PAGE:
Corollary 2:Let be a field and a group variety over . Then, is connected if and only if is geometrically connected.

The second assumption we will make is that our group is geometrically reduced. Recall that if is perfect this is the same thing as being reduced. The reason that such assumptions are necessary for a reasonable classification is the prescence of infinitesimal group schemes in characteristic .

Namely, recall that a group scheme over is *infinitesimal* if is the trivial algebraic group.

*Example 3:* Define where is the (relative) Frobenius map on which on -points is the additive map . One can see that is, as a scheme, just and so evidently is trivial. So, is infinitesimal.

Infinitesimal groups can be quite complicated. Their difficulty is somewhat comparable to the theory of finite groups. So, they are something we would like to ignore. For this reason we shall want to assume our groups are reduced. Moreover, to ignore issues with base change it’s also useful to assume that our groups are actually geometrically reduced (there exists reduced groups which are not geometrically reduced–see Examples 1.57 and 1.58 of [Mil]).

Let us note that if we are only interested in characteristic then this is no real assumption:

Theorem 4(Cartier):Let be a characteristic field. Then, every group variety over is (geometrically) reduced.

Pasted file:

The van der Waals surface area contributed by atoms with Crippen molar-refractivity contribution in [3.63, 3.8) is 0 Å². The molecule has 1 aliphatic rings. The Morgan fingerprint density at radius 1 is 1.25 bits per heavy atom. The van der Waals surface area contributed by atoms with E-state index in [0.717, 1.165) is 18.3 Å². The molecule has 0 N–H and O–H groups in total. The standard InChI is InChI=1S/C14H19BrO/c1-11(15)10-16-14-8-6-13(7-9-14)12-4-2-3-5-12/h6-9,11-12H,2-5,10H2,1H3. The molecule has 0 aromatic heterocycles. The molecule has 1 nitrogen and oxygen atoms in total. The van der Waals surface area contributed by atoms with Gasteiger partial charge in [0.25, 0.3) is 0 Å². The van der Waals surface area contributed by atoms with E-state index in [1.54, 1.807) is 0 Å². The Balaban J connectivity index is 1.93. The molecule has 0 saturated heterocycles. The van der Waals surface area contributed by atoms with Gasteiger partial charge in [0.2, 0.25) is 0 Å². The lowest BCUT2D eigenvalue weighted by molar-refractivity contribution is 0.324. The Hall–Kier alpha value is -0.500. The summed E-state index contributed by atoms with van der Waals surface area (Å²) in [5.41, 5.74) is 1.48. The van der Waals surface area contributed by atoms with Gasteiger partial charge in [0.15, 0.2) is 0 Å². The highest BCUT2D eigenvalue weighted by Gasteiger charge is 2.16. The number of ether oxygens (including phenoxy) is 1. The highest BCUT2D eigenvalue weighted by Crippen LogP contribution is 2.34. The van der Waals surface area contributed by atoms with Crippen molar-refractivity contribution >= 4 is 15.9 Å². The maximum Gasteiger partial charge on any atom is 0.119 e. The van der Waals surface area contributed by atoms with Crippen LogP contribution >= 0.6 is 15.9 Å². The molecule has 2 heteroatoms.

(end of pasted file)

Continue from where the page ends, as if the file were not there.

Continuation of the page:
*Proof:* See [Mil, Theorem 3.23].

The assumption that is one-dimensional is, of course, necessary for a concise classification. Else we have to contend with all of abelian varieties, linear algebraic groups, … Hopefully this is convincing enough.

Let be a group variety over . We see what implications we get if we assume that is a one-dimensional connected geometrically reduced group variety.

In fact, geometrically reducedness for group varieties implies smoothness:

Lemma 5:Let be a field and a group variety over . Then, is geometrically reduced if and only if it’s smooth over .

*Proof:* If is smooth over then it’s geometrically reduced by standard theory. Conversely, suppose that is geometrically reduced. We need to show that is regular. This means that we need to check that the local rings at all points of are regular. But, by standard theory it suffices to check at only the closed points. By generic smoothness for geometrically reduced varieties we know that there is some point such that is regular. But, for any other closed point the left translation by map is an automorphism of varieties which carries to . Thus, is also regular.